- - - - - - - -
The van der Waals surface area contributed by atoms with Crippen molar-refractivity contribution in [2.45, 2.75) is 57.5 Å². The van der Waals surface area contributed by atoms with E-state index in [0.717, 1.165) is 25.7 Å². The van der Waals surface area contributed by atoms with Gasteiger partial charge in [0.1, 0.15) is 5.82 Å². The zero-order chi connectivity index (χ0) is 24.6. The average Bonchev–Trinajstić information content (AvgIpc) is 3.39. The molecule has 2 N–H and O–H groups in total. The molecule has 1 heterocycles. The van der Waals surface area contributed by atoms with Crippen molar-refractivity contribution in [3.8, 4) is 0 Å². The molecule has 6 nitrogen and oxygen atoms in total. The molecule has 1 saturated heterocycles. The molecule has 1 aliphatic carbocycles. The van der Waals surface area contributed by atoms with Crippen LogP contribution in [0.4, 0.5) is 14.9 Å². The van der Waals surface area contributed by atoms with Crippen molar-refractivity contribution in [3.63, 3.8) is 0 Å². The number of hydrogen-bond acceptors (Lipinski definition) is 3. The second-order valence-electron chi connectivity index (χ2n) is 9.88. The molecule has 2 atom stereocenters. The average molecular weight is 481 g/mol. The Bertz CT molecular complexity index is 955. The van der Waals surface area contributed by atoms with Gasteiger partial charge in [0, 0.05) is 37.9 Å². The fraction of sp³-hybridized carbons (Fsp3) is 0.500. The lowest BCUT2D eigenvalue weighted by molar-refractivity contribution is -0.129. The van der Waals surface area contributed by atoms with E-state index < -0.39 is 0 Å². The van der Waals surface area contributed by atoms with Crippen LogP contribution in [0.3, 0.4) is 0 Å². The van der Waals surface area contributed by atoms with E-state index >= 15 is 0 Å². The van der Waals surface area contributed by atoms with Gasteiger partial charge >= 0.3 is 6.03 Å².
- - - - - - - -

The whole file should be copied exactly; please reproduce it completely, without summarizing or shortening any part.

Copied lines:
The van der Waals surface area contributed by atoms with Crippen molar-refractivity contribution in [2.45, 2.75) is 57.5 Å². The van der Waals surface area contributed by atoms with E-state index in [0.717, 1.165) is 25.7 Å². The van der Waals surface area contributed by atoms with Gasteiger partial charge in [0.1, 0.15) is 5.82 Å². The zero-order chi connectivity index (χ0) is 24.6. The average Bonchev–Trinajstić information content (AvgIpc) is 3.39. The molecule has 2 N–H and O–H groups in total. The molecule has 1 heterocycles. The van der Waals surface area contributed by atoms with Crippen molar-refractivity contribution in [3.8, 4) is 0 Å². The molecule has 6 nitrogen and oxygen atoms in total. The molecule has 1 saturated heterocycles. The molecule has 1 aliphatic carbocycles. The van der Waals surface area contributed by atoms with Crippen LogP contribution in [0.4, 0.5) is 14.9 Å². The van der Waals surface area contributed by atoms with Crippen molar-refractivity contribution in [3.63, 3.8) is 0 Å². The number of hydrogen-bond acceptors (Lipinski definition) is 3. The second-order valence-electron chi connectivity index (χ2n) is 9.88. The molecule has 2 atom stereocenters. The average molecular weight is 481 g/mol. The Bertz CT molecular complexity index is 955. The van der Waals surface area contributed by atoms with Gasteiger partial charge in [0, 0.05) is 37.9 Å². The fraction of sp³-hybridized carbons (Fsp3) is 0.500. The lowest BCUT2D eigenvalue weighted by molar-refractivity contribution is -0.129. The van der Waals surface area contributed by atoms with E-state index < -0.39 is 0 Å². The van der Waals surface area contributed by atoms with Crippen LogP contribution in [0.3, 0.4) is 0 Å². The van der Waals surface area contributed by atoms with E-state index >= 15 is 0 Å². The van der Waals surface area contributed by atoms with Gasteiger partial charge >= 0.3 is 6.03 Å².